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Vegan Proteins: Four myths debunked

-Oct 26, Jenny Paul, Nutrition -

vegan protein sources

One of the biggest fears for those finding cutting down on meat is that they won’t get enough protein in their diets. With protein so often being cited as essential for fitness goals, keen gym goers are sometimes worried their performance will be effected. But this is not something which should concern anyone according to Louise Palmer-Masterton, founder of award-winning vegan restaurant Stem + Glory.  We’ve got the truth about vegan protein to help sort the fact from the fiction.

 

Where do vegans get their protein?

 

“The truth is, everything we eat has a protein element to it and really, as long as your plant-based diet is varied, it will most likely contain all the protein you need, including the full spectrum of amino acids,” explains Louise. After years of being told chicken breast and steak are your go-to protein sources it might surprise you to learn that almost every food source contains an element of protein – including all vegetables! “Peas, kale, broccoli, mushrooms, asparagus are particularly good protein sources as, of course, are beans, lentils, nuts and seeds,” adds Louise.

 
Amino acids and where vegans can find them

 

Amino acids are the body’s building blocks and play a part in building muscle, hair and skin cells. “There is a lot of talk about getting the full spectrum of amino acids that is generally misunderstood – vegans are lectured about this often too,” says Louise. Animal-based proteins contain all nine essential amino acids, which makes them complete proteins, but it is not actually necessary to eat one food that contains everything. “Combining plant foods results in complete protein and gives exactly the same result nutritionally,” Louise adds.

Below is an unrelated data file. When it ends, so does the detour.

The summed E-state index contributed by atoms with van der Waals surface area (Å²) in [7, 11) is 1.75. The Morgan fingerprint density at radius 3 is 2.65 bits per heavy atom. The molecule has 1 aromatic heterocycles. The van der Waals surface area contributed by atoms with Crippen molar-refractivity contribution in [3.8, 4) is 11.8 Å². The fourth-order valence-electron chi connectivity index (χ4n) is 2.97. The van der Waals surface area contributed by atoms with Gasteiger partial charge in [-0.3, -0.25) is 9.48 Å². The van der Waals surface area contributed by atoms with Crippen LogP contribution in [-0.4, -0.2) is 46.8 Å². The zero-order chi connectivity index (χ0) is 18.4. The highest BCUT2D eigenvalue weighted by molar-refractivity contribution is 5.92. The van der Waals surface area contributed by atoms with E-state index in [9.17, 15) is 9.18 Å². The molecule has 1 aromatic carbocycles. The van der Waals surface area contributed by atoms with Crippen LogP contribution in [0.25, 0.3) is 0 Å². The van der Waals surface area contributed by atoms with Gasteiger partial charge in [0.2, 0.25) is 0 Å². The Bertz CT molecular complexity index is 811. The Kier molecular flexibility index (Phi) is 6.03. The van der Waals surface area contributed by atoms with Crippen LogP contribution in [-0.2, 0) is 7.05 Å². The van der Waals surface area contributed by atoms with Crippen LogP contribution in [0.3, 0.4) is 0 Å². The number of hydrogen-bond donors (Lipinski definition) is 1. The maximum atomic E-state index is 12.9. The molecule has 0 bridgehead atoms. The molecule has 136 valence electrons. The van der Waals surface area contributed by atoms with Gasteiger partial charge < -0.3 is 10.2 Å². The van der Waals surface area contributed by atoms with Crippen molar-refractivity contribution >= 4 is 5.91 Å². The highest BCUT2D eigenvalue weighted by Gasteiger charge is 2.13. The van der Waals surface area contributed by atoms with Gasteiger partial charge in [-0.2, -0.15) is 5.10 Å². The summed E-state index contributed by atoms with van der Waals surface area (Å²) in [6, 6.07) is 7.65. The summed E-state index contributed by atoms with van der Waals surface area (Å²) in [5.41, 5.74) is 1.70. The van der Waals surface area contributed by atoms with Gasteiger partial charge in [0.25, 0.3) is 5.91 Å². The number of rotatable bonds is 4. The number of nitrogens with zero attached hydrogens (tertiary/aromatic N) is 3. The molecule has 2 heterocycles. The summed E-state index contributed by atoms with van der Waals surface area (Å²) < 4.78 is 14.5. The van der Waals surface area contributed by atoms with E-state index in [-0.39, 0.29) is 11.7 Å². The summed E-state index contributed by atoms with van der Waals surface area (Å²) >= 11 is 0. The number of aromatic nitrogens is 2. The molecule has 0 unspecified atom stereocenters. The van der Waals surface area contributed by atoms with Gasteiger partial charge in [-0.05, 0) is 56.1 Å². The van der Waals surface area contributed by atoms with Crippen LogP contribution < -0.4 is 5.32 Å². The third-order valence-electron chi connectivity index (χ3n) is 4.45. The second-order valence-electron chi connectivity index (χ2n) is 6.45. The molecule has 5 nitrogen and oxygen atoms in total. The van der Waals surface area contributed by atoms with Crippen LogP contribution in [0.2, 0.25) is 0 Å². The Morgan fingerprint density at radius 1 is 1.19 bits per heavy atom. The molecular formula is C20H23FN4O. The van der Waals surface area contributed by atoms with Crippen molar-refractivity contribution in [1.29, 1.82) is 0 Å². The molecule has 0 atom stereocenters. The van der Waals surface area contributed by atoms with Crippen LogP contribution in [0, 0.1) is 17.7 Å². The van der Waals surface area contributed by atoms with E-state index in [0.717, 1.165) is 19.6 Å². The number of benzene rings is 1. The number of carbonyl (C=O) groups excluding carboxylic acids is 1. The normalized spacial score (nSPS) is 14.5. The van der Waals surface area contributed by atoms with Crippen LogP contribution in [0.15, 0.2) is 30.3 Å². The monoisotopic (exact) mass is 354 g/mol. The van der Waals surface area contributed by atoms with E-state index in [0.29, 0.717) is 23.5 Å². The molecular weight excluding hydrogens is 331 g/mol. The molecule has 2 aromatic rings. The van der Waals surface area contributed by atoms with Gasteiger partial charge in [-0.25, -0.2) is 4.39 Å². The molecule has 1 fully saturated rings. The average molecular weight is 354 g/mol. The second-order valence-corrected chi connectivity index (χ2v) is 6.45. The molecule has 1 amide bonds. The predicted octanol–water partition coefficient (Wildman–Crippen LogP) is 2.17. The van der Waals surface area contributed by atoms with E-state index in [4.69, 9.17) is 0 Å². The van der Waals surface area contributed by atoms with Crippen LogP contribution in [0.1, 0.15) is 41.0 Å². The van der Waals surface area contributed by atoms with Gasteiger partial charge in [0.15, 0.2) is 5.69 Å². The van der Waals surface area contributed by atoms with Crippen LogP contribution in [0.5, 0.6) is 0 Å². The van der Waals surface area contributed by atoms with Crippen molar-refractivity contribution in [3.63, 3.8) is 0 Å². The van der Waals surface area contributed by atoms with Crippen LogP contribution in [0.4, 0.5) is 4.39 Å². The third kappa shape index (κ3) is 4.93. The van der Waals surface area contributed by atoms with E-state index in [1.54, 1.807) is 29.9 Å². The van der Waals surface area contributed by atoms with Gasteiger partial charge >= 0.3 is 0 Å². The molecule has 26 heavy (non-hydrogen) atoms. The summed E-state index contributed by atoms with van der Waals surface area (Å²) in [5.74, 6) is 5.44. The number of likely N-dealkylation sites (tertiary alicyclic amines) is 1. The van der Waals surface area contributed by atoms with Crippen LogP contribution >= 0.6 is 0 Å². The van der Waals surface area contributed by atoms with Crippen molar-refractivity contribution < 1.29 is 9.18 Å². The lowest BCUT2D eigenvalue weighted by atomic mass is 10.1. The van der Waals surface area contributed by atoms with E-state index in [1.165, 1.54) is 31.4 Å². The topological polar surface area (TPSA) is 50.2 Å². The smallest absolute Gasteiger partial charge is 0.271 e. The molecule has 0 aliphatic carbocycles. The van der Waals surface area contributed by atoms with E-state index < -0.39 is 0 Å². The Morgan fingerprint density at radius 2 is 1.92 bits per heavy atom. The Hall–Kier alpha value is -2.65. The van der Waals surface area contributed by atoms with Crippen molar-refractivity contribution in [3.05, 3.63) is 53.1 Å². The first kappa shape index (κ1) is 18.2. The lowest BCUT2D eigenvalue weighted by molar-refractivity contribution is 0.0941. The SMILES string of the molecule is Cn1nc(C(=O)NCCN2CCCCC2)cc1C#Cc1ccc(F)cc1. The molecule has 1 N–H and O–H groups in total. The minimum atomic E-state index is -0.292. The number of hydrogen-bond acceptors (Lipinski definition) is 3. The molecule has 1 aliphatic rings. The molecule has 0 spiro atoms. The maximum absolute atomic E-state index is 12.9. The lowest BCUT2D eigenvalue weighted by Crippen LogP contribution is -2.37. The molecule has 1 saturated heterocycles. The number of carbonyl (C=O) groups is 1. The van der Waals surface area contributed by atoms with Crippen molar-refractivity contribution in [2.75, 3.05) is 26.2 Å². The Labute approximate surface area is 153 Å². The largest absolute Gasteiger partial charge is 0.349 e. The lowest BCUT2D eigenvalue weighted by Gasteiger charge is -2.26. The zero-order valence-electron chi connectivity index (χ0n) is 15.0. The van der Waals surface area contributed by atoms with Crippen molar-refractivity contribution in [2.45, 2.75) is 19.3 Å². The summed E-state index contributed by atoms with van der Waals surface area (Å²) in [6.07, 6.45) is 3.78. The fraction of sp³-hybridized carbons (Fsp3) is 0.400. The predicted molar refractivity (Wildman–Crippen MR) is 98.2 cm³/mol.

The essential amino acids are histidine, isoleucine, leucine, lysine, methionine, phenylalanine, threonine, tryptophan and valine. To give some examples of successful combining, grains are lacking in lysine, beans are high in lysine therefore combining these two foods gives a perfect amino acid balance. Grains and legumes are therefore known as complementary proteins. ‘Rice and beans’ is fairly commonly known as a complete meal. “But lesser known is that nuts and seeds together with legumes are also complementary proteins,” explains Louise. “So, let’s hear it for hummus! This vegan staple is a complete protein – chickpea (legume) and tahini (sesame seed).”

But it turns out it is even easier than you thought to get the right protein balance – you don’t even need to eat your full spectrum of amino acids at the same meal. The liver can store essential amino acids, so as long as you eat a varied, plant-based diet that regularly includes all the aminos, you’ll be getting everything you need. Some plant sources are actually already complete proteins – soy, quinoa, chia, hemp and amaranth – but rather than focus on just those, it is far better to simply eat a combination of vegetables and plant proteins. “Bear in mind that meat eaters and lacto vegetarians eat vegetables, legumes and grains too, so it is kind of irrelevant that their proteins are complete!” adds Louise.

 

How much protein do vegans need?

 

We also don’t need as much protein as you might think, most people eat almost double the recommended amounts and there is evidence that eating too much protein is actually detrimental to health and wellbeing. Men should get 56 grams and women need 46 grams of protein daily.

An average pork chop contains approximately 20g of protein. This is exactly the same amount of protein as 1/2 cup tofu, or 1 cup cooked beans. Add your tofu or beans to vegetables, a sprinkling of seeds or nuts and you’ll be up to more than 30g – over half your RDA. In fact, it is actually easy for vegans to eat more than their RDA of protein without even trying. In the course of trying to ‘get enough protein’ many vegans are actually getting more than they need. “I am a firm believer in fresh, tasty plant-based foods with a decent proportion served raw, with a sprinkling of nuts or seeds at every meal is the way forward,” says Louise. “If you like tofu and tempeh then great, if not then beans and lentils are great too. If you don’t like either then you’ll probably get enough from vegetables, grains, nuts and seeds.”

While many people think they need to eat lots of protein to lose weight, eating too much protein is actually factor in weight gain. Any surplus turns to fat. Protein deficiency is rarely seen in affluent populations, and generally only seen in populations where all food is scarce as Louise explains, “Simply put, where food is abundant, all people, regardless of their dietary choices, will be getting more than enough protein.” 

 

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